The total concentration of the dispersed solids will, of course, depend upon the process for which the paint is to be used. Various standard additives such as surface active agents, catalysts and anti-oxidants may also be incorporated.

The invention also comprises a method of electrodepositing onto substrates a paint composition as described above and then heating the deposited paint to cross link the pigment carrier.

The electrophoretic deposition process is well known and involves the use of a cathode and an anode in contact with a bath containing the paint. The surface to be coated is one of the electrodes. On applying a voltage, generally 1 to 3,000 volts, across the electrodes the paint is deposited over the chosen electrode.

The coated article is removed from the bath and stoved e.g. baked in an oven, in order to release the isocyanate groups which then react with the active hydrogen in the resin to crosslink and harden the coating. Using coating compositions according to this invention the temperature to which the coated article must be heated is generally 100 to 140 C., which is significantly lower than the temperatures required in current commercial processes of 160 C. or more.

An added advantage of the process of our invention is the ability to block polyisocyanates in the presence of alcoholic solvents, because pyrazoles are much more reactive than alcohols towards polyisocyanates. This also makes it possible to block polyisocyanates at temperatures lower than those used with compounds already known and used as blocking agents for polyisocyanates.

The following Examples illustrate the invention. All parts and percentages are by weight unless otherwise specified.

EXAMPLE 1

A mixture of 292.4 parts of Trixene L75 (which is a polyfunctional isocyanate made by the addition of toluene di-isocyanate and a mixture of trimethylolpropane and diethylene glycol, as a 75% solution in ethyl acetate) and 105.8 parts of ethyl acetate is stirred while 94.9 parts of 3,5-dimethylpyrazole is added during 5 minutes, the temperature rising from 23 C. to 55 C. After 23/4 hours the temperature falls to 27 C. The I.R. Spectrum shows NCO absent.

EXAMPLE 2

A mixture of 91.5 parts of trimethylolpropane, 273.2 parts of propylene carbonate and 454.9 parts of isophorone diisocyanate is stirred for 21/2 hours at 70 C. and then held at 55 C. for 16 hours. The product thus formed contains 10.37% NCO. 809.3 parts of this product is stirred at 33 C. while 201.0 parts of 3,5-dimethylpyrazole is added, followed by 470.8 parts of the monomethyl ether of propylene glycol (Dowanol PM). The temperature rises to 52 C. and a clear solution is formed. The IR spectrum shows NCO absent. Analysis shows only 0.5% of free dimethylpyrazole to be present.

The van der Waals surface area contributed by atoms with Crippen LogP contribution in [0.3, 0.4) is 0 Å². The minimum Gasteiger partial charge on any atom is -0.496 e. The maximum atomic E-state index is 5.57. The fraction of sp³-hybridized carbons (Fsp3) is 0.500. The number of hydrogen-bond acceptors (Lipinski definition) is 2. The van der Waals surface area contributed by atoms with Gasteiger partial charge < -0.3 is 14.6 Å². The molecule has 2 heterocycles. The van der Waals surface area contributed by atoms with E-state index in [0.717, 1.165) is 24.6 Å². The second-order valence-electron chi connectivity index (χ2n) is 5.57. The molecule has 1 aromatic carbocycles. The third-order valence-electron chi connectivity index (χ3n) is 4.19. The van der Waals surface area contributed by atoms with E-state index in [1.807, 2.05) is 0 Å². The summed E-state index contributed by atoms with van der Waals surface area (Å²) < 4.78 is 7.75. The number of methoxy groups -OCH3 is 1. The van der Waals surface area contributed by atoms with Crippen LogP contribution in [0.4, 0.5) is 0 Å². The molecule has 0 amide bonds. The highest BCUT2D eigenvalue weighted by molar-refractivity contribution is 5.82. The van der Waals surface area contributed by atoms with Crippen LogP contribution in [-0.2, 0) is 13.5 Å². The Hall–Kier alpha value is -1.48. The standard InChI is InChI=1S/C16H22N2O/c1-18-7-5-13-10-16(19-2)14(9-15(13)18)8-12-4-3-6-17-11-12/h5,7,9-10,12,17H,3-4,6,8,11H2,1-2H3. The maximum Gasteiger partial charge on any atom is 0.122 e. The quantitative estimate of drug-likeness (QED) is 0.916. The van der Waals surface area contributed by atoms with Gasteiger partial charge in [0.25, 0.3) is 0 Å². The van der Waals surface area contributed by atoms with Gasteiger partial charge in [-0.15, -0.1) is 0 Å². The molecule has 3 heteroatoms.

EXAMPLE 3

A mixture of 861 parts of isophorone diisocyanate, 535.95 parts of propylene carbonate and 2.15 parts of Dabco TMR* is stirred and gradually heated. When the temperature reaches 55 C. heating is discontinued. The exothermic reaction raises the temperature to 131 C. in 15 minutes. After cooling to 89 C., 5.8 parts of a 10% solution of Dabco TMR* in propylene carbonate is added. The temperature rises to 90 C. in 8 minutes. After heating to 132 C. it is allowed to cool. 1397.1 parts of this product, the tri-isocyanatoisocyanurate formed from 3 moles of isophorone diisocyanate as a 61.4% solids solution in propylene carbonate, having an NCO content of 10.94% is stirred while 366.8 parts of 3,5-dimethylpyrazole is added, cooling as required, to keep the temperature below 80 C. followed by 463.4 parts of the monomethyl ether of propylene glycol. The mixture is stirred at 50 C. and a clear solution formed which solution is then allowed to cool. The IR Spectrum shows NCO absent.

EXAMPLE 4

800 parts of pre-polymer from polypropylene glycol of average molecular weight 1000 and 80:20 2,4:2,6-toluene diisocyanate, containing 5.32% NCO and which has been substantially freed from free toluene diisocyanate by thin film evaporation, is stirred while 102.14 parts of 3,5-dimethylpyrazole is added. After stirring for 11/4 hours the temperature rises from 25 to 46. The temperature is held at 46 for a further 11/4 hours then raised to 80 during 40 minutes and held at 80 for 110 minutes. The product is a clear pale amber-coloured liquid.

EXAMPLE 5

The preparation referred to in Example 2 above using 3,5-dimethylpyrazole (3,5-DMP) as the blocking agent, was repeated but methyl ethyl ketoxime (MEKO) was used as the blocking agent. The products of each of these preparations was then mixed with the stoichiometric quantity of 1,4-butanediol and 1% dibutyl tin dilaurate was added and then the mixture was coated onto steel panels. The coatings were allowed to dry at room temperature for 5 days and then stoved in an oven at the specified temperature for 30 minutes. The panels were then tested for pencil hardness as an indication of cure.

______________________________________Temperaturein  C.     MEKO Blocked   3,5-DMP Blocked______________________________________100       Fails HB, no cohesive                    Fails HB, no cohesive     strength       strength120       Fails HB, no cohesive                    Passes 5H, cohesive     strength       film135       Fails HB, no cohesive                    Passes 7H, cohesive     strength       film160       Passes 7H, cohesive                    Passes 7H, cohesive     film           film______________________________________

The above results show an almost 40 C. improvement in cure temperature with the 3,5-dimethylpyrazole blocked polyisocyanate.

EXAMPLE 6

A paint base is made from the following: